Then there’s agency, which is “the idea that people have the capacity to take action, craft and carry out plans, and make informed decisions based on a growing base of knowledge” (Safir & Dugan, 229). In other words, helping students learn how they can take action to improve their own lives and the lives of others. Student agency is a key priority in the Street Data approach, which we explored in 2021 with authors Shane Safir and Jamila Dugan. The authors’ incredible framework for school transformation is grounded in a pedagogy that gives students the tools “to become agents of their own learning and ultimately agents in the world.” Adding opportunities for students to practice agency in your collaborative projects is another way for you to teach not just academic facts and skills, but what students can do with those facts and skills in their real lives.
The examples offered here may or may not contain equal amounts of criticality and agency; they were not submitted with those ideas in mind. I’m adding this challenge not as a commentary on the examples, but rather a nudge to get you thinking along those lines for your own projects.
Idea 1: A Guide
Students create a guide that helps someone navigate a situation, environment, or process. Putting this guide together requires students to decide exactly what information to include, what to leave out, and how much detail to offer. Students could create a guide to getting started in a particular hobby, a guide to completing a process or task, or a guide to succeeding in a school, class, or other defined space.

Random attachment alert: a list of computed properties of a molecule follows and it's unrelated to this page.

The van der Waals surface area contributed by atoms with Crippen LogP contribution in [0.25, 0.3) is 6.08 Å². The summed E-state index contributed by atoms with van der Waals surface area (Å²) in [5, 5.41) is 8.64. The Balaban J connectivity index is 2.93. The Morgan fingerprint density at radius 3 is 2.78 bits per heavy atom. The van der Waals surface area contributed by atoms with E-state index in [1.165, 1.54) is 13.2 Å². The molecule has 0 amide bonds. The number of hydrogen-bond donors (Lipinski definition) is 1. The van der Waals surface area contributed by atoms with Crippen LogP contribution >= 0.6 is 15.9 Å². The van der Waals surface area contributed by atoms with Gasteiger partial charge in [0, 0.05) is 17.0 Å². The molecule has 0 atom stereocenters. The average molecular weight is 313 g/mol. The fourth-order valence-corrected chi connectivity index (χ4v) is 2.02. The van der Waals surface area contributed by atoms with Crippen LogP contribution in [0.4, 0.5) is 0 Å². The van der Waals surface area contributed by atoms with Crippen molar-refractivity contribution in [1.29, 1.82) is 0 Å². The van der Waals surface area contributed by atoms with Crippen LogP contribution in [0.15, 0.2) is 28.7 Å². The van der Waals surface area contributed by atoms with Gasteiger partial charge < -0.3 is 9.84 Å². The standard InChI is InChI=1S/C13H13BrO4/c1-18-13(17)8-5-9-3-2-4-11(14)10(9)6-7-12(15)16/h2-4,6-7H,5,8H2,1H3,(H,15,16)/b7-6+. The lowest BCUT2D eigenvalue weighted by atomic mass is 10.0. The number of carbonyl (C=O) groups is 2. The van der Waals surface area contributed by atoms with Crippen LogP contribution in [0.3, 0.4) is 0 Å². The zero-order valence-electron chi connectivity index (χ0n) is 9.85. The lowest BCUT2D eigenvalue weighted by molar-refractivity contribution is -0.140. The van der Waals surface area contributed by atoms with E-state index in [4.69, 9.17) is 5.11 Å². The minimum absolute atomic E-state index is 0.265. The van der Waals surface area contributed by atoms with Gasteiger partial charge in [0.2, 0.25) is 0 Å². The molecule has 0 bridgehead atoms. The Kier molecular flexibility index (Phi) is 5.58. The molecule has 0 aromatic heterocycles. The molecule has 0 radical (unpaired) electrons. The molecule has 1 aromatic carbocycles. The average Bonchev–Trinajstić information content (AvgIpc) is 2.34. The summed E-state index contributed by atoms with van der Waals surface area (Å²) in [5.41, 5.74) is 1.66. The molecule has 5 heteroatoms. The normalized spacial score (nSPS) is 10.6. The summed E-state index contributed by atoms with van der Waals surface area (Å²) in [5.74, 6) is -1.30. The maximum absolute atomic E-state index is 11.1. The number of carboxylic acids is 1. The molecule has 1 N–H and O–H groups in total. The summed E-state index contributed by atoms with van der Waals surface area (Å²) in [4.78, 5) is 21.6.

Example: Voter’s Guide
Barry Frank, a Master Teacher in Flushing, Queens, NY, had his 12th-grade humanities students create a voter’s guide for an upcoming local election. Students researched local politicians who were up for election, who they were running against, and their platforms. “As journalists,” the project summary says, “students are responsible for gathering, evaluating, and verifying information along the way.” You can view a sample of student work here.
The Tech: “We used Spinndle as our co-learning space where students posted work at various checkpoints to the class feed,” Frank says. “They engaged in peer critique, iteration, and worked through problems through the platform. They also used Spinndle for project management, kind of like a Kanban. Instead of their work living in Google Drive silos, Spinndle offered a public collaboration space to work through the project. They also used the self-report feature to self-assess and reflect on their learning.”
Adding Criticality and Agency
Have students develop a guide that offers information to an underserved group in your community, region, or anywhere in the world, then take steps to publish and distribute that guide. The guide can help that group meet a specific need or help them grow in ways that might be more challenging for this group than for other groups. A guide like this should be put together only after interviewing and getting the input of members of the group to determine what kind of help they might need or aspirations they might want to fulfill. On the flip side, a different kind of guide could be written to teach those in power how to support the identified group more effectively.
Idea 2: A Local Research Project